Archive: Apr 2008

Elizabeth Edwards on the pathetic coverage of the elections

News is different from other programming on television or other content in print. It is essential to an informed electorate. And an informed electorate is essential to freedom itself. But as long as corporations to which news gathering is not the primary source of income or expertise get to decide what information about the candidates “sells,” we are not functioning as well as we could if we had the engaged, skeptical press we deserve.

And the future of news is not bright. Indeed, we’ve heard that CBS may cut its news division, and media consolidation is leading to one-size-fits-all journalism. The state of political campaigning is no better: without a press to push them, candidates whose proposals are not workable avoid the tough questions. All of this leaves voters uncertain about what approach makes the most sense for them. Worse still, it gives us permission to ignore issues and concentrate on things that don’t matter. (Look, the press doesn’t even think there is a difference!)

Bowling 1, Health Care 0 – New York Times

IPL and International Cricket

Cricket has morphed over the years. It started off with Test Cricket – where the game is played over five days. Then came the One Day International – just a day’s worth of play where each side bowls 50 overs. And now the shortest version of the game yet – Twenty20 Cricket where each side bowls 20 overs and the game takes about four hours in total.

All three versions of the game are still played. The purists view Test Cricket as “real” cricket. The One Day International is the most common version of the game and the Cricket World Cup that occurs every four years is based on this format.

Twenty20 Cricket, though, is where all the action is. And this is where cricket is innovating and changing the most. For the first time ever, cricket has introduced a franchise model. India now has a version of the NHL or the NBA – the Indian Premier League (IPL).

There are eight franchises and each one is comprised of both Indian and international cricketers (from Australia, New Zealand, Pakistan, Sri Lanka, South Africa and the West Indies).The IPL’s season is just six weeks long. After that, the player return to their national teams and go back to representing their countries.

Up until now, cricket has always been about national teams competing and so it felt really odd to watch the first game of the IPL. But I quickly got into it.

In normal circumstances, Matthew Hayden (an Australian batsman) whacking a six would be a bad thing since it meant India was being pummeled. But now the crowds go crazy because Hayden is part of the “their” team. It is quite cool really.

I think a huge side benefit of the IPL will be the improved interactions in “regular” international cricket. Crowd behavior, or rather, misbehavior, will hopefully improve. Once you’ve cheered for Matthew Hayden or Andrew Symonds as “your guy”, how can you really boo him  when he represents Australia?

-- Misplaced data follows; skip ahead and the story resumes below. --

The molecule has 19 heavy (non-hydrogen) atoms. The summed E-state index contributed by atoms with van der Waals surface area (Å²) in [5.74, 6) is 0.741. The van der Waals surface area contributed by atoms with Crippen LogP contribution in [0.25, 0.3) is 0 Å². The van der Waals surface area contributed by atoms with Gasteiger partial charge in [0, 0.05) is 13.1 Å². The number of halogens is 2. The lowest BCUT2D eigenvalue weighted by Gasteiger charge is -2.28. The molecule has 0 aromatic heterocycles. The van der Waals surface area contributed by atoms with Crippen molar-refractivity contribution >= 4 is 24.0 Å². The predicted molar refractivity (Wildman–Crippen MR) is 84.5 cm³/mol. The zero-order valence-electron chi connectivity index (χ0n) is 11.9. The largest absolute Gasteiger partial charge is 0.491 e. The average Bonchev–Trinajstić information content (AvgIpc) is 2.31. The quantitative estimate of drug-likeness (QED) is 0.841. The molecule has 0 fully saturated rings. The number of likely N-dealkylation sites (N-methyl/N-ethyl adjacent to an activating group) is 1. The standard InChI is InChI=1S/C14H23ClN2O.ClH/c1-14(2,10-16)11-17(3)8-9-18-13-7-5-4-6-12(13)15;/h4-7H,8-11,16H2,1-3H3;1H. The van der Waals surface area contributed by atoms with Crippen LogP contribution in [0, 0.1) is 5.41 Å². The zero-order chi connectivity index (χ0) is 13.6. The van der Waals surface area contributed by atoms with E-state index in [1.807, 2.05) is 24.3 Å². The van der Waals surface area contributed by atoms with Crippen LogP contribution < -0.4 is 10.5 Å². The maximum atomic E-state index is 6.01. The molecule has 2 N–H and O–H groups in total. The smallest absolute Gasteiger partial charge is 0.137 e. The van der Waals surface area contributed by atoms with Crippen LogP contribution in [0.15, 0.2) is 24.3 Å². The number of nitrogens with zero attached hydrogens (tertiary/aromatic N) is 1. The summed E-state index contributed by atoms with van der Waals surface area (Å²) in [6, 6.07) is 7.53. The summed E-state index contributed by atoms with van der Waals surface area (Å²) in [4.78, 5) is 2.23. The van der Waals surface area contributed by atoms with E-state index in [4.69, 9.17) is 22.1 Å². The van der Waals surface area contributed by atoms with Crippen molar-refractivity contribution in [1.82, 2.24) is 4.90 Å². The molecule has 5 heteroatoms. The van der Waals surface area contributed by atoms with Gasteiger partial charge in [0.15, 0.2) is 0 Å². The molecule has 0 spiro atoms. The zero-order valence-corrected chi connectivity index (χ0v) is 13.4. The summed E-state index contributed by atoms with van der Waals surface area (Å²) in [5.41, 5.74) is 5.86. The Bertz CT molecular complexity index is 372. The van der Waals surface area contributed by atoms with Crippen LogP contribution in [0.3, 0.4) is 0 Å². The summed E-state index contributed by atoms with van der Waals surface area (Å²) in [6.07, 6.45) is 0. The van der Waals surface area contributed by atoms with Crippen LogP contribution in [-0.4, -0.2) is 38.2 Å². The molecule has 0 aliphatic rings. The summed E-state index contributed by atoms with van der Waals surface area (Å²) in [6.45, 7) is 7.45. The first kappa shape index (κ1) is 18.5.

There are also relationships being formed within the teams. When you become friends with someone, you can certainly play against them and be a fierce competitor. But it is very unlikely that you can sledge your friends and cross the line into disgusting behavior. In case things do devolve, as in India’s recent tour of Australia (a low-point in team interactions), there will be multiple relationships than can be leveraged to resolve the situation quickly. Hopefully all the good bonding going on between the players in IPL will ensure that future series are more about the game and less about personnel friction.

IPL – bite-sized cricket with some cool side benefits.

Oh, I am cheering for the Chennai Super Kings, my home team. And at this point, the only undefeated team in the league!!

On choosing and settling

A couple of articles recently addressed the issues of women choosing their mates.

From The Atlantic:

My advice is this: Settle! That’s right. Don’t worry about passion or intense connection. Don’t nix a guy based on his annoying habit of yelling “Bravo!” in movie theaters. Overlook his halitosis or abysmal sense of aesthetics. Because if you want to have the infrastructure in place to have a family, settling is the way to go. Based on my observations, in fact, settling will probably make you happier in the long run, since many of those who marry with great expectations become more disillusioned with each passing year. (It’s hard to maintain that level of zing when the conversation morphs into discussions about who’s changing the diapers or balancing the checkbook.)

Obviously, I wasn’t always an advocate of settling. In fact, it took not settling to make me realize that settling is the better option, and even though settling is a rampant phenomenon, talking about it in a positive light makes people profoundly uncomfortable. Whenever I make the case for settling, people look at me with creased brows of disapproval or frowns of disappointment, the way a child might look at an older sibling who just informed her that Jerry’s Kids aren’t going to walk, even if you send them money. It’s not only politically incorrect to get behind settling, it’s downright un-American. Our culture tells us to keep our eyes on the prize (while our mothers, who know better, tell us not to be so picky), and the theme of holding out for true love (whatever that is—look at the divorce rate) permeates our collective mentality.